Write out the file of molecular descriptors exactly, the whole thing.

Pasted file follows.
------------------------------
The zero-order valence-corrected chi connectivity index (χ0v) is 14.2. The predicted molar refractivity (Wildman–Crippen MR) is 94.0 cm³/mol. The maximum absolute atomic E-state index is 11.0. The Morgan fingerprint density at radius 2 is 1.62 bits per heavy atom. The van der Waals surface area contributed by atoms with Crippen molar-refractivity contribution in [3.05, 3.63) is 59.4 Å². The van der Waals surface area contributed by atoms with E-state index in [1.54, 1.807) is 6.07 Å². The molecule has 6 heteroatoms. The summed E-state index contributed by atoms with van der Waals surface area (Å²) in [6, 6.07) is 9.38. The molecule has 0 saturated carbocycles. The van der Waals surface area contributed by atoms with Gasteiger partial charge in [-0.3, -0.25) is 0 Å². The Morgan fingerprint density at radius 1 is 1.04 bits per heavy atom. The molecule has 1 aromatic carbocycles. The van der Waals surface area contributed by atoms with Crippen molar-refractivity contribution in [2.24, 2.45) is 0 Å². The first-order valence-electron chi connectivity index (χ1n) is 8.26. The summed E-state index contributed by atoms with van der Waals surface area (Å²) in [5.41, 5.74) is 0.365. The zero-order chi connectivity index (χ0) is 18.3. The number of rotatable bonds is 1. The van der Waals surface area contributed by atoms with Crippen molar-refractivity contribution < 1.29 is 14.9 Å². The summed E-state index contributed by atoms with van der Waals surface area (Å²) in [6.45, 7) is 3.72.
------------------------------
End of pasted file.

The zero-order valence-corrected chi connectivity index (χ0v) is 14.2. The predicted molar refractivity (Wildman–Crippen MR) is 94.0 cm³/mol. The maximum absolute atomic E-state index is 11.0. The Morgan fingerprint density at radius 2 is 1.62 bits per heavy atom. The van der Waals surface area contributed by atoms with Crippen molar-refractivity contribution in [3.05, 3.63) is 59.4 Å². The van der Waals surface area contributed by atoms with E-state index in [1.54, 1.807) is 6.07 Å². The molecule has 6 heteroatoms. The summed E-state index contributed by atoms with van der Waals surface area (Å²) in [6, 6.07) is 9.38. The molecule has 0 saturated carbocycles. The van der Waals surface area contributed by atoms with Gasteiger partial charge in [-0.3, -0.25) is 0 Å². The Morgan fingerprint density at radius 1 is 1.04 bits per heavy atom. The molecule has 1 aromatic carbocycles. The van der Waals surface area contributed by atoms with Crippen molar-refractivity contribution in [2.24, 2.45) is 0 Å². The first-order valence-electron chi connectivity index (χ1n) is 8.26. The summed E-state index contributed by atoms with van der Waals surface area (Å²) in [5.41, 5.74) is 0.365. The zero-order chi connectivity index (χ0) is 18.3. The number of rotatable bonds is 1. The van der Waals surface area contributed by atoms with Crippen molar-refractivity contribution < 1.29 is 14.9 Å². The summed E-state index contributed by atoms with van der Waals surface area (Å²) in [6.45, 7) is 3.72.